Urban Farming (urbanfarming.org), the organization that uses abandoned city lots to grow food for the hungry, was conceived when singer Taja Sevelle, a protégé discovered by Prince, moved to Detroit to record an album for Sony Records. She was devastated by the struggles of the city’s poor, already in the throes of the recession. The food banks couldn’t keep food on the shelves and were appealing for donations. She also noticed that as people fled the city there were more and more empty lots.
The word ‘sustainable’ tends to get thrown around in the marketplace, which can be confusing to consumers who want to make conscientious food choices. That’s not the case when it comes to the Center for Urban Education about Sustainable Agriculture (CUESA). Through their farmers market, education and outreach programs, and framework of sustainable best practices, they’re helping set the standards for what the word can and should mean.
CUESA’s mission is to cultivate a sustainable food system by educating urban consumers and creating connections between them and local producers. Since 1999, CUESA has managed the Ferry Plaza Farmers Market in San Francisco, a successful thrice-weekly market that requires its vendors to meet strict guidelines.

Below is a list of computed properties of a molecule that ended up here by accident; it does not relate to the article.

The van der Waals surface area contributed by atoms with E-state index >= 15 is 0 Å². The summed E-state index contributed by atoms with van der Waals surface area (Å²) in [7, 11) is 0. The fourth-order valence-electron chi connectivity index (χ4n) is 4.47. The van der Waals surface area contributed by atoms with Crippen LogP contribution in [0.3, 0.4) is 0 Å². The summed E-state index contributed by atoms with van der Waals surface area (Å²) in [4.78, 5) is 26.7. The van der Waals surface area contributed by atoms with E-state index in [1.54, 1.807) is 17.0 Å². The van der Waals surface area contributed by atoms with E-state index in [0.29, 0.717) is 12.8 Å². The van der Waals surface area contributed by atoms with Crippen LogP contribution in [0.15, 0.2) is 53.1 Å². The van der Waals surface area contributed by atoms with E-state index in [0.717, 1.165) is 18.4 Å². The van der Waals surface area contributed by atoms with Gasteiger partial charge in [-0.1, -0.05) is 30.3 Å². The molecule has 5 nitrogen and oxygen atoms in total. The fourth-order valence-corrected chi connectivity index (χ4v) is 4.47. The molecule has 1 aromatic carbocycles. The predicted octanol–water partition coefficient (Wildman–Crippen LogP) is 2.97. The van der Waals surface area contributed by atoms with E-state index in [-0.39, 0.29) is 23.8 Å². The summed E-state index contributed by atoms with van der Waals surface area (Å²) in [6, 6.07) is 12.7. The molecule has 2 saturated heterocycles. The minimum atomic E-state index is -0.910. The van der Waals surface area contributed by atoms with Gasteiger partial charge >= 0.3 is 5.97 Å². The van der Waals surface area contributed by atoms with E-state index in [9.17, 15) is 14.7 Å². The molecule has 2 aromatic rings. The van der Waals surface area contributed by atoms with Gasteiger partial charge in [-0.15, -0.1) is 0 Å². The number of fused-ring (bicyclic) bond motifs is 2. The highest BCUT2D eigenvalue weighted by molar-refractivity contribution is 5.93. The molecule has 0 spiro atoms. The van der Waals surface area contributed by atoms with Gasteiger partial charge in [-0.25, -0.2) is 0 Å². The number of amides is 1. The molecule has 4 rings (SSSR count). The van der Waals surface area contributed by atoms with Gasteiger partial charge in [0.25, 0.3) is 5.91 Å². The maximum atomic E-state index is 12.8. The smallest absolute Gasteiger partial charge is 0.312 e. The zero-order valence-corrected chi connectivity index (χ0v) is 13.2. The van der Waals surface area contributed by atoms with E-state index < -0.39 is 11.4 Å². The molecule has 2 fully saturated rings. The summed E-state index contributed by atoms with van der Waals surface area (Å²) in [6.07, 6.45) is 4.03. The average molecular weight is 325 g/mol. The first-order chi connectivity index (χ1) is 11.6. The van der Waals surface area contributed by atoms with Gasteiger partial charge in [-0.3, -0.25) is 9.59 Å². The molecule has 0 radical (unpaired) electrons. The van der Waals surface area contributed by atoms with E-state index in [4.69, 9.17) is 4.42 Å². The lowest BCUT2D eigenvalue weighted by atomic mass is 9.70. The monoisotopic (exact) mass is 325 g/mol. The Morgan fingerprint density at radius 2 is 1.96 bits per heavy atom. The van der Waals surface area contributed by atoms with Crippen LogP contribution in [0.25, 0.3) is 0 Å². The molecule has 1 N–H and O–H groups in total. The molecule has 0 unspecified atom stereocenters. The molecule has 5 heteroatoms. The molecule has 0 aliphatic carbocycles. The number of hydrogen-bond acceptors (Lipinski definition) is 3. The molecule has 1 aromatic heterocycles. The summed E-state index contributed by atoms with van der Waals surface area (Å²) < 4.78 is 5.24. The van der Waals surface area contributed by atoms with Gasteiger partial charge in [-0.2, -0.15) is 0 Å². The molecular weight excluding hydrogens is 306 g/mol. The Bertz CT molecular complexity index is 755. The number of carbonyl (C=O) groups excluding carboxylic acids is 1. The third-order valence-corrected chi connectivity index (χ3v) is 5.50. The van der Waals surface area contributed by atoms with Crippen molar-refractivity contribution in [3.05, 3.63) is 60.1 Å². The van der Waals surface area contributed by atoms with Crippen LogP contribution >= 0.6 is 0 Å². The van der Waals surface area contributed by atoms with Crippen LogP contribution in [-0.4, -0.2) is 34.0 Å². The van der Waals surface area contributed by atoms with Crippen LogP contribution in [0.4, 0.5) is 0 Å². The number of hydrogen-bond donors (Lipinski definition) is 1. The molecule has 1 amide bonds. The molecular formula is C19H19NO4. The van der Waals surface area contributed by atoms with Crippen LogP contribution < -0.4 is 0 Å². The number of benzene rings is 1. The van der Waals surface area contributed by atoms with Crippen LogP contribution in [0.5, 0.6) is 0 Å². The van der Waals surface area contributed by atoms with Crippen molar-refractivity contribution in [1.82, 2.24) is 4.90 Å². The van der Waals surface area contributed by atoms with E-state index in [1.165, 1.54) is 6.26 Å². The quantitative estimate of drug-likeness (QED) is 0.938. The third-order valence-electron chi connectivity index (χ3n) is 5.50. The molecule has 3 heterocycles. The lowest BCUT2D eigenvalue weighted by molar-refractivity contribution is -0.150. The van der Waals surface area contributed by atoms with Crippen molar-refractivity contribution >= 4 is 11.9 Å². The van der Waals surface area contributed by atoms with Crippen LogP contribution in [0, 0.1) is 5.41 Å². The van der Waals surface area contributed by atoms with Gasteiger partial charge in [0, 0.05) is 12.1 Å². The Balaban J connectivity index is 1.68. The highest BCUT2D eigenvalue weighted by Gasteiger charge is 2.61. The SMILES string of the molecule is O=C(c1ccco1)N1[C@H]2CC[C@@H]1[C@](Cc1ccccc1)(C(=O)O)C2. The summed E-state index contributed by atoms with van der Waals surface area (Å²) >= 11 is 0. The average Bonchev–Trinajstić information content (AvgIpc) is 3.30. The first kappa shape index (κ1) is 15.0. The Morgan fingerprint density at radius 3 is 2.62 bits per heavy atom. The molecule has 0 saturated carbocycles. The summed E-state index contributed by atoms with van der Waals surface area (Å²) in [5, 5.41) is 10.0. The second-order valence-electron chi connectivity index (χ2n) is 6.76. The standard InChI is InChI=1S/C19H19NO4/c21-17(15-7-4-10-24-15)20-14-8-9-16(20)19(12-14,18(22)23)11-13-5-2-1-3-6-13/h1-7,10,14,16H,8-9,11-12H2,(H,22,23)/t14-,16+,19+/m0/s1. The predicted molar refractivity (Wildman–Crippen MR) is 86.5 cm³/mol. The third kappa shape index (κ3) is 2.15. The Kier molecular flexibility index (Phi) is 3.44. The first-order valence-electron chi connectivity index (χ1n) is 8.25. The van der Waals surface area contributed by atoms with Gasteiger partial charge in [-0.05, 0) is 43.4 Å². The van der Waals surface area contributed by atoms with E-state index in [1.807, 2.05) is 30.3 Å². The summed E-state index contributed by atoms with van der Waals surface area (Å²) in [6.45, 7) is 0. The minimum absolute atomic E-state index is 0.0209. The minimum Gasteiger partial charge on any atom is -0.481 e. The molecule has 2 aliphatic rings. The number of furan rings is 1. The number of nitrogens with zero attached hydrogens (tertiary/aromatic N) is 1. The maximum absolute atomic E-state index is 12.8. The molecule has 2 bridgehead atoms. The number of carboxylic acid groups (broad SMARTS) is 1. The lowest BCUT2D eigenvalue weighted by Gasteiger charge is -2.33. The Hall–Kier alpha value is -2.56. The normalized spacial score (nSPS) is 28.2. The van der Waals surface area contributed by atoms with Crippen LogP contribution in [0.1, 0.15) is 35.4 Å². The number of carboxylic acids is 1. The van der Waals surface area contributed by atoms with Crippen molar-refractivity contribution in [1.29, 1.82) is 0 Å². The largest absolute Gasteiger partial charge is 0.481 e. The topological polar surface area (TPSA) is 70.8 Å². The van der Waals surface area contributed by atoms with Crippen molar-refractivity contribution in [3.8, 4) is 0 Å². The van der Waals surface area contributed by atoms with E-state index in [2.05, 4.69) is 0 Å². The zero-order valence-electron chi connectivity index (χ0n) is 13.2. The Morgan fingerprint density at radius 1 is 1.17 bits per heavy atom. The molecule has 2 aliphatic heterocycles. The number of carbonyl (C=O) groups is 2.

Dan Gibbs, CEO of San Diego, CA-based vertical organic farming startup Home Town Farms, doesn’t believe he’s introducing a new company, but an entire industry that will benefit consumers, the environment and the future of sustainable agriculture.
“Urban farming isn’t new, vertical farming isn’t new, but vertical urban farming is new,” said Gibbs.
To grow one million heads of lettuce using conventional agriculture methods in the US requires either 16 acres of land in the Northern states, 8 acres of land in the Southern states, or .9 acres in a traditional hydroponic greenhouse operation. Vancouver-based Valcent Products Inc. (OTCBB: VCTZF) claims that it can beat those numbers handily and produce the same amount of lettuce sustainably on just .16 acres with its patented hydroponic vertical growing system, VertiCrop™.
Seedstock Digest: Hydroponic Greenhouses Atop Super Markets, An Aeroponic System in a Grade School Classroom, Rooftop Aquaponics and more!June 16, 2011 | Robert Puro
It’s Urban ‘Ponic Wednesday at Seedstock and that means we are featuring articles that we wrote on urban agriculture startups that are making use of hydroponic, aeroponic and aquaponic systems. So check them out and get your ‘Ponic on!